top hat

A fond farewell to a year of making a difference

Hello everyone,

This will be my final Top Hat article, and with everything going on, I’ll admit it really snuck up on me. I have a lot I wish I could tell everyone, so forgive me for being wordy.

I originally ran for office to see what I could provide for RPI, to find what I could do beyond my education, and to really enjoy the spirit that comes with running a campaign. I wanted to prove to students (and to myself) that we are all capable of taking control of our campus, and shaping it the way that we want to. I didn’t think I was going to deal with anything crazy, and just wanted to create a social lifestyle that students could hold as the pride of their time here.

Despite all of the challenges, controversies, and disagreements, I really do love student government, and all of the opportunities it offers students on our campus. Student government isn’t about the elections or the prestige; it’s about taking an idea that you have for the campus and finding out how to make it into reality. I’ve seen casual conversations between students turn into full-fledged projects brought to the high ends of the Institute, and seeing students take pride in their work afterwards is nothing short of heartwarming. I understand the concerns people have about being in the public eye, but after nearly four years here, I assure you that if you step up and ask for things to change, you’ll find more people standing behind you than you expected.

I would like to apologize for not getting to all of the items that I wanted to; it truly disappoints me. Namely, I wanted to have a great increase in academic resources for students, and to find ways to better connect the students of the Capital District. Fortunately, I can proudly say that there are students who are committed to seeing this happen, and I wish for their success in the coming years.

I genuinely love the students at this school—even if we may bicker at times with one another—and I don’t think anybody who has been in my position would disagree. Being Grand Marshal was not about being in the spotlight and the center of attention, but it was about being a resource that students could trust to be there for them in times of need. Students may be angry and upset, they may be joyous, and they may be apathetic. In all of these situations, the Grand Marshal is their advocate and must accept responsibility for anything and everything that follows. Summer Arch is not over with; there are many more conversations we must have with the administration about the campus environment, and we have to find ways to uplift every single student who feels an oppressive culture around them. I leave office for now, but that does not mean that I am done giving my all to bringing all student perspectives to the table. Further, I am grateful to the students that gave me this responsibility.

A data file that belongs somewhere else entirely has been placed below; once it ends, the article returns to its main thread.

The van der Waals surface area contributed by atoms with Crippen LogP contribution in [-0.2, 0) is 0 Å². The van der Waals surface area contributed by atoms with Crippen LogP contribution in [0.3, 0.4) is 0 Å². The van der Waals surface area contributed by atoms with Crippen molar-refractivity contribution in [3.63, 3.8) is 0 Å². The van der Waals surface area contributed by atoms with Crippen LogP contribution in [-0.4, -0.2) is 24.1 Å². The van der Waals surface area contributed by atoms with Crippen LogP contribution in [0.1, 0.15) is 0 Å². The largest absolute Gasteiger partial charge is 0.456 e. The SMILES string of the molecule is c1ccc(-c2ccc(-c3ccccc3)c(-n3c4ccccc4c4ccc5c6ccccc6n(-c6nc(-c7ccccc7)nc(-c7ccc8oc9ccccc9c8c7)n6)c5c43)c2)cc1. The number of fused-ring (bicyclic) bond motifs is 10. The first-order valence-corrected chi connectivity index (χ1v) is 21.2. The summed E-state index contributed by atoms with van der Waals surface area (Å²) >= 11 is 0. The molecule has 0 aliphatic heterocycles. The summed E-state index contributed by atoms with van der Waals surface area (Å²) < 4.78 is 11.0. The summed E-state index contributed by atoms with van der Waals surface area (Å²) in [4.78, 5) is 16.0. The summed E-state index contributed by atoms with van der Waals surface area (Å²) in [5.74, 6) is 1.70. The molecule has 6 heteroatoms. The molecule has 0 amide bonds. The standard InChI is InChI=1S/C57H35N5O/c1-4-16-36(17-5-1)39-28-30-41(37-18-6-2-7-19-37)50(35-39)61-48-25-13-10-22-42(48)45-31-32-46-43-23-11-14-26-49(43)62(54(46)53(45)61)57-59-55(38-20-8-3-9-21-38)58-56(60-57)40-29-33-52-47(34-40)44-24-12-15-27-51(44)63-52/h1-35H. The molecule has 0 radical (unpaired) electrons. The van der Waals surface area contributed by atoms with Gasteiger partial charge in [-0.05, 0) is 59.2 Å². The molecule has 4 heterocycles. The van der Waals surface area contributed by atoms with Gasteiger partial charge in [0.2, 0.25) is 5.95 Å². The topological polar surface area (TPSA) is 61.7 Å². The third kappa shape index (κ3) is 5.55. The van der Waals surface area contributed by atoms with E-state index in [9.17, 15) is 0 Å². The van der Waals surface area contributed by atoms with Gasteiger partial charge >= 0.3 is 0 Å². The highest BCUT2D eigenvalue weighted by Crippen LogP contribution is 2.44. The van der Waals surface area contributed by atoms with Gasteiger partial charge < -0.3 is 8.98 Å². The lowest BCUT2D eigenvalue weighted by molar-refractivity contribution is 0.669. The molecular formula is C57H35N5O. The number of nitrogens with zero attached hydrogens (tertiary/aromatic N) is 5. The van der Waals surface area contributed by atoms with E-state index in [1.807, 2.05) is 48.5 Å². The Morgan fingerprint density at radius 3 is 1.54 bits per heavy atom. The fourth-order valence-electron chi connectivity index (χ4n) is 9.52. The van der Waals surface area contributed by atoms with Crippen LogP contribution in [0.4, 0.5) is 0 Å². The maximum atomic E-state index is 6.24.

I want students to know that they are an unstoppable force of thinkers, workers, leaders, and innovators. I know that it sounds like I’m just throwing superfluous buzzwords out, but I genuinely mean each and every one of them. I can’t imagine students seeking solutions so proactively at any other university, and with a selflessness that defies understanding. There’s a storm of emotions sweeping across campus today, but we, the students, are actively seeking a way to resolve things, and that, in and of itself, is a feat that we should be wholeheartedly proud of.

Now that we are near the end of things, I would like to thank every single person that worked with me on the Student Senate this year. I know we had our share of rough times, but many people demonstrated a—forgive me for this one—resilience that made it possible to keep things going through the term. I asked for a lot of work from the Senate and its officers; I didn’t always make things fun for them, and I’m happy that they stuck around anyways. To all 26 voting Senators, and all of our non-elected volunteers, I tip my hat to you. To all of the administrators who helped us succeed and provided support to the students of the campus, I thank you in full. To all of the faculty that worked with us to support an educational environment we can all be proud of, I appreciate every bit of energy you gave to us. And of course, to the students, I thank you for electing us to be your voice.

I should have something way cooler to say at the end of all this, but I’ll settle for this: students, find out what is most important to you here at RPI. If that’s your fraternity brother or your sorority sister, defend Greek Life tooth and nail for them. If it’s your athletic career, force your heart and nerve and sinew to a place where limits don’t exist. If you hold this university dear to you, do what you think is best for it, and stand proudly by your actions. I wish nothing but the best for every single person on this campus, and for everyone who sets foot here in the future.